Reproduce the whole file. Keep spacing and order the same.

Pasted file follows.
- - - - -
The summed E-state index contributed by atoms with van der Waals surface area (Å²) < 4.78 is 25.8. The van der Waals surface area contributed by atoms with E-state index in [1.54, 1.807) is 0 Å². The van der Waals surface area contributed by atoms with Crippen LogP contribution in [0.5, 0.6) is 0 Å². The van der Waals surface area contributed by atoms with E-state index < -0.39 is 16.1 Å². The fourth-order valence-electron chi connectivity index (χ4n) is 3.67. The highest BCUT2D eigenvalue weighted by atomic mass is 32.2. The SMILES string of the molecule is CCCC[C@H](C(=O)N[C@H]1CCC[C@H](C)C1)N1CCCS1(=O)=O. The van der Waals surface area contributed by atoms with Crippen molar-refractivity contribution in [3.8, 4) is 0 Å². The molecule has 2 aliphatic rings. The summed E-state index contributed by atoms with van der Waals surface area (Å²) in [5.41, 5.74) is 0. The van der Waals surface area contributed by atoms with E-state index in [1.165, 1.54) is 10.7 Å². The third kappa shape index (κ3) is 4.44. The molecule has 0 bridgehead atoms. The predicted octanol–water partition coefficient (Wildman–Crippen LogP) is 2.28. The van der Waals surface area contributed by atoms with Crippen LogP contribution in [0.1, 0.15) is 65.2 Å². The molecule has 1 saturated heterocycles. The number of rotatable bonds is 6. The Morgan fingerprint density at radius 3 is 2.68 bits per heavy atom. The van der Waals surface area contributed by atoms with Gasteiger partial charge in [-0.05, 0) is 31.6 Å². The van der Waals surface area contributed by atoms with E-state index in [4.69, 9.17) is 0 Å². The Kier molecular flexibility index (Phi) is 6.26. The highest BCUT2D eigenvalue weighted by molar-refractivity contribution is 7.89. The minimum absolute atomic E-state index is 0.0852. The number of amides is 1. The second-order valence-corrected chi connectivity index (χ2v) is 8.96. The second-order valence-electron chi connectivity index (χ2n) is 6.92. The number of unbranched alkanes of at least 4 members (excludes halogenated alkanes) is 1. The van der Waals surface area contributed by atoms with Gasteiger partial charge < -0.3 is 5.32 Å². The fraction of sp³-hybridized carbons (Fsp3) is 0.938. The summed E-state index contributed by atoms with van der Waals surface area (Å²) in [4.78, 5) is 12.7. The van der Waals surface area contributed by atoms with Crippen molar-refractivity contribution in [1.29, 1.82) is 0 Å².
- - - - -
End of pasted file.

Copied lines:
The summed E-state index contributed by atoms with van der Waals surface area (Å²) < 4.78 is 25.8. The van der Waals surface area contributed by atoms with E-state index in [1.54, 1.807) is 0 Å². The van der Waals surface area contributed by atoms with Crippen LogP contribution in [0.5, 0.6) is 0 Å². The van der Waals surface area contributed by atoms with E-state index < -0.39 is 16.1 Å². The fourth-order valence-electron chi connectivity index (χ4n) is 3.67. The highest BCUT2D eigenvalue weighted by atomic mass is 32.2. The SMILES string of the molecule is CCCC[C@H](C(=O)N[C@H]1CCC[C@H](C)C1)N1CCCS1(=O)=O. The van der Waals surface area contributed by atoms with Crippen molar-refractivity contribution in [3.8, 4) is 0 Å². The molecule has 2 aliphatic rings. The summed E-state index contributed by atoms with van der Waals surface area (Å²) in [5.41, 5.74) is 0. The van der Waals surface area contributed by atoms with E-state index in [1.165, 1.54) is 10.7 Å². The third kappa shape index (κ3) is 4.44. The molecule has 0 bridgehead atoms. The predicted octanol–water partition coefficient (Wildman–Crippen LogP) is 2.28. The van der Waals surface area contributed by atoms with Crippen LogP contribution in [0.1, 0.15) is 65.2 Å². The molecule has 1 saturated heterocycles. The number of rotatable bonds is 6. The Morgan fingerprint density at radius 3 is 2.68 bits per heavy atom. The van der Waals surface area contributed by atoms with Gasteiger partial charge in [-0.05, 0) is 31.6 Å². The van der Waals surface area contributed by atoms with E-state index in [4.69, 9.17) is 0 Å². The Kier molecular flexibility index (Phi) is 6.26. The highest BCUT2D eigenvalue weighted by molar-refractivity contribution is 7.89. The minimum absolute atomic E-state index is 0.0852. The number of amides is 1. The second-order valence-corrected chi connectivity index (χ2v) is 8.96. The second-order valence-electron chi connectivity index (χ2n) is 6.92. The number of unbranched alkanes of at least 4 members (excludes halogenated alkanes) is 1. The van der Waals surface area contributed by atoms with Gasteiger partial charge < -0.3 is 5.32 Å². The fraction of sp³-hybridized carbons (Fsp3) is 0.938. The summed E-state index contributed by atoms with van der Waals surface area (Å²) in [4.78, 5) is 12.7. The van der Waals surface area contributed by atoms with Crippen molar-refractivity contribution in [1.29, 1.82) is 0 Å².